import Control.Concurrent

(+:+) :: Num a => (a, a) -> (a, a) -> (a, a)
(+:+) (x1, y1) (x2, y2) = (x1 + x2, y1 + y2)

(*:*) :: Num a => a -> (a, a) -> (a, a)
(*:*) s (x, y) = (x * s, y * s)

force :: (Ord s, Fractional s) => (s, s) -> (s, s) -> (s, s)
force (ax, ay) (bx, by) = if distsq > 0 then (dx / distsq, dy / distsq) else (0, 0)
      where dx = (bx - ax)
            dy = (by - ay)
            distsq = dx * dx + dy * dy

timestep :: (Ord s, Fractional s) => (s, s) -> (s, s) -> [(s, s)] -> ((s, s), (s, s))
timestep pos vel pos_vector = (pos +:+ vel, vel +:+ dv)
          where dv = 0.001 *:* (foldr1 (+:+) (map (\pos' -> force pos pos') pos_vector))

readAllMVars :: [MVar a] -> IO [a]
readAllMVars vars = sequence (map readMVar vars)

rounds = 100
n = 3

new_pos_vec = sequence (map (\_-> newEmptyMVar) [1..n])

particle :: Int -> Int -> ((Float, Float), (Float, Float))
         -> [MVar (Float, Float)] -> [[MVar (Float, Float)]]
         -- -> ((Float, Float), (Float, Float)) 
         -> IO ()
particle i t state currentPosns [] = return ()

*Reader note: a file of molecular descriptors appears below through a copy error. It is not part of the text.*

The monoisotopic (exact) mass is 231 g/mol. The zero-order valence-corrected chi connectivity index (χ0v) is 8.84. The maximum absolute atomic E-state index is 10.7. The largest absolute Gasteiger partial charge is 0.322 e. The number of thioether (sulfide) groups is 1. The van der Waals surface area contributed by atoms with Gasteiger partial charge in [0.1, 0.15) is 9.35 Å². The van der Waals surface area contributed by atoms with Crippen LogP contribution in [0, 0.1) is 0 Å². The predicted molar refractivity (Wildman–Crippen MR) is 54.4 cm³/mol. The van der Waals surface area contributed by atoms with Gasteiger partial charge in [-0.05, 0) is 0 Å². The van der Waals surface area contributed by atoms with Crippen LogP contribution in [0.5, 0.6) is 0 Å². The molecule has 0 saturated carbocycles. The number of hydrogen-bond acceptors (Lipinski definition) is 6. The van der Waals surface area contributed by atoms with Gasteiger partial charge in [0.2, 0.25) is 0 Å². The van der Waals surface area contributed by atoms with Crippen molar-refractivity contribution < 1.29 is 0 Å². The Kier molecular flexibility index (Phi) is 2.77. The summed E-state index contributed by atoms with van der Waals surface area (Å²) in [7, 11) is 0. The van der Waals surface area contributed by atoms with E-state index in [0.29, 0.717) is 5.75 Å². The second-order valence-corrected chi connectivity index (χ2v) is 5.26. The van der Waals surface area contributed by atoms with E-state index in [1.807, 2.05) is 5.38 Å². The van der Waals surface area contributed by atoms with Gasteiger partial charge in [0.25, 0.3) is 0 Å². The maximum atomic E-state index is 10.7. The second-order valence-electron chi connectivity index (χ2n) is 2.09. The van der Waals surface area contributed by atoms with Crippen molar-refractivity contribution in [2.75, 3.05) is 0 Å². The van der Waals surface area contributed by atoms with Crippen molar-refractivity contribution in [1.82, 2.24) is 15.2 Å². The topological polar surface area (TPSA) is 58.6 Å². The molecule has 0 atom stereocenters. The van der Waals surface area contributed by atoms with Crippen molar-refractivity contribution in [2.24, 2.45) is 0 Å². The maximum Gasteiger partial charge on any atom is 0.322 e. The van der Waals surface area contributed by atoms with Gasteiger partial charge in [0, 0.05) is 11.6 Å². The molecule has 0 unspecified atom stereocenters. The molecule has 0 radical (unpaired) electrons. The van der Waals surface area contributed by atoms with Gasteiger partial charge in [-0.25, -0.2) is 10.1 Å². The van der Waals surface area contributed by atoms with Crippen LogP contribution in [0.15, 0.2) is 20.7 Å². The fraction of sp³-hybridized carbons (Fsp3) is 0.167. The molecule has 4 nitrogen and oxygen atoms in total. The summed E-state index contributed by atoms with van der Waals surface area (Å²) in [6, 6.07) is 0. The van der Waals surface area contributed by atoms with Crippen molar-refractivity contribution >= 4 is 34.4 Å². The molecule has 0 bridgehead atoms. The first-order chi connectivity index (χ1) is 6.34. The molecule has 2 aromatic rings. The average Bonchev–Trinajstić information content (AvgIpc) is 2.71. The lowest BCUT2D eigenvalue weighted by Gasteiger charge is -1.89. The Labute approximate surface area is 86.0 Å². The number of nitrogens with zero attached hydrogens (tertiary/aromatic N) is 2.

particle i t (pos, vel) currentPosns (nextPosns:futurePosns) =
      do {
         nextState <- do { 
             posnsVec <- readAllMVars currentPosns;
             (pos, vel) <- return(timestep pos vel posnsVec) ;
             putMVar (nextPosns !! i) pos;
             return (pos, vel)
         particle i (t+1) nextState nextPosns futurePosns

-- end when futurePosns is exhausted?

glue g [] = ""
glue g [x] = x
glue g (h:t) = h ++ g ++ glue g t

watch [] = return ()
watch (state : futureStates) = 
  do { posns <- readAllMVars state;
       putStr $ (glue ", " $ map show posns) ++ "\n";
       watch futureStates

main =
    -- the initial position and velocity of each particle. They all start
    -- out at rest; their x co-ordinates are 1, 2, 3, 4, ... and their
    -- y co-ords alternate +1, -1, +1, -1, ... This way they don't all
    -- sit on a line, which would be boring.
    let initialStates = [((fromIntegral proc, fromIntegral (proc `mod` 2) * 2 - 1), (0.00, 0.00)) | proc <- [0..n-1]] in
  do {
    -- stateVectors and initialPubStates are the shared variables where
    -- the processes will communicate their state. initialPubStates is